Cilantro - Carrot Rice


For day 3 of blogging marathon#11, here is a delicious idea for lunchbox. Aromatic cilantro, healthy carrot and flavorful spices combine in this yummy rice. No need to alter the ingredients if serving older kids and for younger ones, just reduce the spice levels. This is going to Veena's "Kid's Delight - Color Palette", an event originally started by Srivalli.

Ingredients:
1.5 cups rice (Preferably Sona masuri)
2 Tbsp oil
1 tsp grated ginger
3 one inch pieces of cinnamon
6 cloves
2 green chillies (I used Serrano Peppers. Adjust the quantity if using other variety.)
1/4 cup grated, fresh / frozen coconut (Thaw if using frozen.)
2 cups packed cilantro leaves
2 carrots (about 1.5 cup peeled and grated carrot)
Salt to taste
For Tadka: 1 Tbsp oil, 1 tsp chana dal / Bengal gram, 1 tsp mustard seeds, few cashews / peanuts


Method:
* Cook rice adding 3 cups of water. Let cool and fluff.
* Heat 2 Tbsp of oil and add ginger to the same oil and fry until golden brown. Then add cloves, cinnamon and chillies to it and fry them for a few seconds. Then add cilantro leaves and fry until they are wilted. Turn off the stove and let cool. Add coconut to it and grind into a paste without adding any water.
* Heat a Tbsp of oil in a pan and add chana dal, peanuts/cashews and mustard seeds. Fry until peanuts and chanadal turn golden brown and then add grated carrot. Cook until it is done.
* Next add the cilantro - coconut paste and fry for a couple of minutes. Then add the cooked rice and salt. Stir well to combine.


Check here to find out what my fellow marathoners are cooking during this marathon.

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Bihari Cuisine ~ Thekua / Khajur



I had prepared thekuas for this month's Indian Cooking Challenge in advance but unfortunately could not post it on time. The day I was supposed to post them, I hurt my hand and couldn't draft the post. My hand was jammed in between while accidentally our van door closed. Literally my right hand was half inside and half outside when the door was locked. I had to thank God that my hand was not broken that day.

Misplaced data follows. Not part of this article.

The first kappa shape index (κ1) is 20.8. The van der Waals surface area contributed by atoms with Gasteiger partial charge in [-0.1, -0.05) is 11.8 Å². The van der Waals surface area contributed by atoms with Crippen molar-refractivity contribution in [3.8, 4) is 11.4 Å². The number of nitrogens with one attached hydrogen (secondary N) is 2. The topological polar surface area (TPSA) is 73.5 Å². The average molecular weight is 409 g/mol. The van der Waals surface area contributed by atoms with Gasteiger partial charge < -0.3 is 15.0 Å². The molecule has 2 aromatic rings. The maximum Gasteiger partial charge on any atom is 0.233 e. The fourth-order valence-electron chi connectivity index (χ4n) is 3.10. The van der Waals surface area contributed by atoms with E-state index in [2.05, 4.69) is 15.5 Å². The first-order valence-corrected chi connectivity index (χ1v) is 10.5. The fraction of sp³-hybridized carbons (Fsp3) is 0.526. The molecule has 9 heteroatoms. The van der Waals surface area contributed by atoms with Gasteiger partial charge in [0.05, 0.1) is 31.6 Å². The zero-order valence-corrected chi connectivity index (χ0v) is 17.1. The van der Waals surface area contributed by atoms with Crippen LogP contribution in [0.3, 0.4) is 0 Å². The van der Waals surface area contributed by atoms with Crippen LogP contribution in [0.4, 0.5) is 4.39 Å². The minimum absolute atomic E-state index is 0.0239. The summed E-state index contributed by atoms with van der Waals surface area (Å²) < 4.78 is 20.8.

I thought of posting it today since it fits both "Bihar dishes" & "Holiday cooking" themes. Holidays are "festivals" in India and we Indians have no dearth of them. One or other religious celebration would be waiting for us on turn of each page of calendar, if we really care to accommodate them in our busy schedules. And obviously like other cultures, Indian celebrations too revolve around good food. When taking about good food, sweet dishes steal the show like the other regions of the world. However most of the stuff is deep fried and there are hardly dishes involving baking since ovens are not part of a traditional Indian kitchen setup. Since cookies, cakes and other decadent desserts are reigning the blogosphere this month, today I thought of posting thekua, a regional cookie from India. Thekua, also known as khajoor or khajur is from Bihar and Jharkhand regions and is one of their revered prasads, offering to gods. This sweet and crispy dessert is prepared with whole wheat flour, sugar and coconut. It can be stored for a few days and hence an apt one to carry during travels.